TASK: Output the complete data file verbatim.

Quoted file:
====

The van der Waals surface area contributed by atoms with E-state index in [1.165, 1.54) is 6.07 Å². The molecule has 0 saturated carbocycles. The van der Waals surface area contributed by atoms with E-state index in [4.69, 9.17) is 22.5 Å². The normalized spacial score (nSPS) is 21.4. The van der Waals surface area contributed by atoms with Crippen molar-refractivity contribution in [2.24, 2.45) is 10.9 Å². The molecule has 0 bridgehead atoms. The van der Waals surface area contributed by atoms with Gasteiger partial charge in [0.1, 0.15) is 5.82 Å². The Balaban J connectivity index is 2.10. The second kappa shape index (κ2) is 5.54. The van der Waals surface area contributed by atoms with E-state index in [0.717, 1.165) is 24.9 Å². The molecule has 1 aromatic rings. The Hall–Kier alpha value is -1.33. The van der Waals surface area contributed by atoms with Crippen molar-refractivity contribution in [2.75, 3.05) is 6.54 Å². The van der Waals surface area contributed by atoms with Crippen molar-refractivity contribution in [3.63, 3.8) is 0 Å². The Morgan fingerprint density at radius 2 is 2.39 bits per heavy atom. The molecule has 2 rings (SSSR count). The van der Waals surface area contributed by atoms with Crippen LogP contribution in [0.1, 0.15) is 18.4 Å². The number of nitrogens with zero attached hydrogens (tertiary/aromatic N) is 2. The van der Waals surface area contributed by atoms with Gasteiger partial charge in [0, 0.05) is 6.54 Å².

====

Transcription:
The van der Waals surface area contributed by atoms with E-state index in [1.165, 1.54) is 6.07 Å². The molecule has 0 saturated carbocycles. The van der Waals surface area contributed by atoms with E-state index in [4.69, 9.17) is 22.5 Å². The normalized spacial score (nSPS) is 21.4. The van der Waals surface area contributed by atoms with Crippen molar-refractivity contribution in [2.24, 2.45) is 10.9 Å². The molecule has 0 bridgehead atoms. The van der Waals surface area contributed by atoms with Gasteiger partial charge in [0.1, 0.15) is 5.82 Å². The Balaban J connectivity index is 2.10. The second kappa shape index (κ2) is 5.54. The van der Waals surface area contributed by atoms with E-state index in [0.717, 1.165) is 24.9 Å². The molecule has 1 aromatic rings. The Hall–Kier alpha value is -1.33. The van der Waals surface area contributed by atoms with Crippen molar-refractivity contribution in [2.75, 3.05) is 6.54 Å². The van der Waals surface area contributed by atoms with Crippen molar-refractivity contribution in [3.63, 3.8) is 0 Å². The Morgan fingerprint density at radius 2 is 2.39 bits per heavy atom. The molecule has 2 rings (SSSR count). The van der Waals surface area contributed by atoms with Crippen LogP contribution in [0.1, 0.15) is 18.4 Å². The number of nitrogens with zero attached hydrogens (tertiary/aromatic N) is 2. The van der Waals surface area contributed by atoms with Gasteiger partial charge in [0, 0.05) is 6.54 Å².